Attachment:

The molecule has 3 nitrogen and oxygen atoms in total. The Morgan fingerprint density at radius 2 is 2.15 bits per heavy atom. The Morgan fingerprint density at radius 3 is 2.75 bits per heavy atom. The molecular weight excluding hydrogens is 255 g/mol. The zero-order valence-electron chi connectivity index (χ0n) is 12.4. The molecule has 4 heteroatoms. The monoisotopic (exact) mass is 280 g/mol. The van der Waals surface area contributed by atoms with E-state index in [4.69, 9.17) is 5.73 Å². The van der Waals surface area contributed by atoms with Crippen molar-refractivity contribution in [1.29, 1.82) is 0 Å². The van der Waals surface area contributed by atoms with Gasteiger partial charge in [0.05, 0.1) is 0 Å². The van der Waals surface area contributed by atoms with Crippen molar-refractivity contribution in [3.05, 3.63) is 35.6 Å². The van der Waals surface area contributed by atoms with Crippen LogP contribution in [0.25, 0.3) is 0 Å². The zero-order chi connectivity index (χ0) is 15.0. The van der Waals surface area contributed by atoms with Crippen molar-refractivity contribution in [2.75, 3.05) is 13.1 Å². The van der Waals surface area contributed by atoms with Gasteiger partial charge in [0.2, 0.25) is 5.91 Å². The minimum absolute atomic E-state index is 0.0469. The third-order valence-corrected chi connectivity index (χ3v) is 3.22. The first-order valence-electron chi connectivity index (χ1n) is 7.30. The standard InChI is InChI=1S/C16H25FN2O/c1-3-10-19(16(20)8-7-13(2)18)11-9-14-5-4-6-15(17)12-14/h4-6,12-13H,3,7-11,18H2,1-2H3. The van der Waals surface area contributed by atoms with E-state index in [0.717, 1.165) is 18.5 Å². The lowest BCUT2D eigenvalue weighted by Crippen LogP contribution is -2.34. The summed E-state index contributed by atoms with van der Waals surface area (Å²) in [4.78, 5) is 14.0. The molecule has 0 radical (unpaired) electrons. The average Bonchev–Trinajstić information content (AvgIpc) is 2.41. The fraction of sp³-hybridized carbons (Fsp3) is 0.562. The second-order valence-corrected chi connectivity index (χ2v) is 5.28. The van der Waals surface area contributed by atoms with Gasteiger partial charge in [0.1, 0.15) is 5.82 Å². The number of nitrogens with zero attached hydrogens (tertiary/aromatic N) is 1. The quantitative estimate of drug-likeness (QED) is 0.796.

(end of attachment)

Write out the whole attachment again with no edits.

The molecule has 3 nitrogen and oxygen atoms in total. The Morgan fingerprint density at radius 2 is 2.15 bits per heavy atom. The Morgan fingerprint density at radius 3 is 2.75 bits per heavy atom. The molecular weight excluding hydrogens is 255 g/mol. The zero-order valence-electron chi connectivity index (χ0n) is 12.4. The molecule has 4 heteroatoms. The monoisotopic (exact) mass is 280 g/mol. The van der Waals surface area contributed by atoms with E-state index in [4.69, 9.17) is 5.73 Å². The van der Waals surface area contributed by atoms with Crippen molar-refractivity contribution in [1.29, 1.82) is 0 Å². The van der Waals surface area contributed by atoms with Gasteiger partial charge in [0.05, 0.1) is 0 Å². The van der Waals surface area contributed by atoms with Crippen molar-refractivity contribution in [3.05, 3.63) is 35.6 Å². The van der Waals surface area contributed by atoms with Crippen LogP contribution in [0.25, 0.3) is 0 Å². The zero-order chi connectivity index (χ0) is 15.0. The van der Waals surface area contributed by atoms with Crippen molar-refractivity contribution in [2.75, 3.05) is 13.1 Å². The van der Waals surface area contributed by atoms with Gasteiger partial charge in [0.2, 0.25) is 5.91 Å². The minimum absolute atomic E-state index is 0.0469. The third-order valence-corrected chi connectivity index (χ3v) is 3.22. The first-order valence-electron chi connectivity index (χ1n) is 7.30. The standard InChI is InChI=1S/C16H25FN2O/c1-3-10-19(16(20)8-7-13(2)18)11-9-14-5-4-6-15(17)12-14/h4-6,12-13H,3,7-11,18H2,1-2H3. The van der Waals surface area contributed by atoms with E-state index in [0.717, 1.165) is 18.5 Å². The lowest BCUT2D eigenvalue weighted by Crippen LogP contribution is -2.34. The summed E-state index contributed by atoms with van der Waals surface area (Å²) in [4.78, 5) is 14.0. The molecule has 0 radical (unpaired) electrons. The average Bonchev–Trinajstić information content (AvgIpc) is 2.41. The fraction of sp³-hybridized carbons (Fsp3) is 0.562. The second-order valence-corrected chi connectivity index (χ2v) is 5.28. The van der Waals surface area contributed by atoms with Gasteiger partial charge in [0.1, 0.15) is 5.82 Å². The number of nitrogens with zero attached hydrogens (tertiary/aromatic N) is 1. The quantitative estimate of drug-likeness (QED) is 0.796.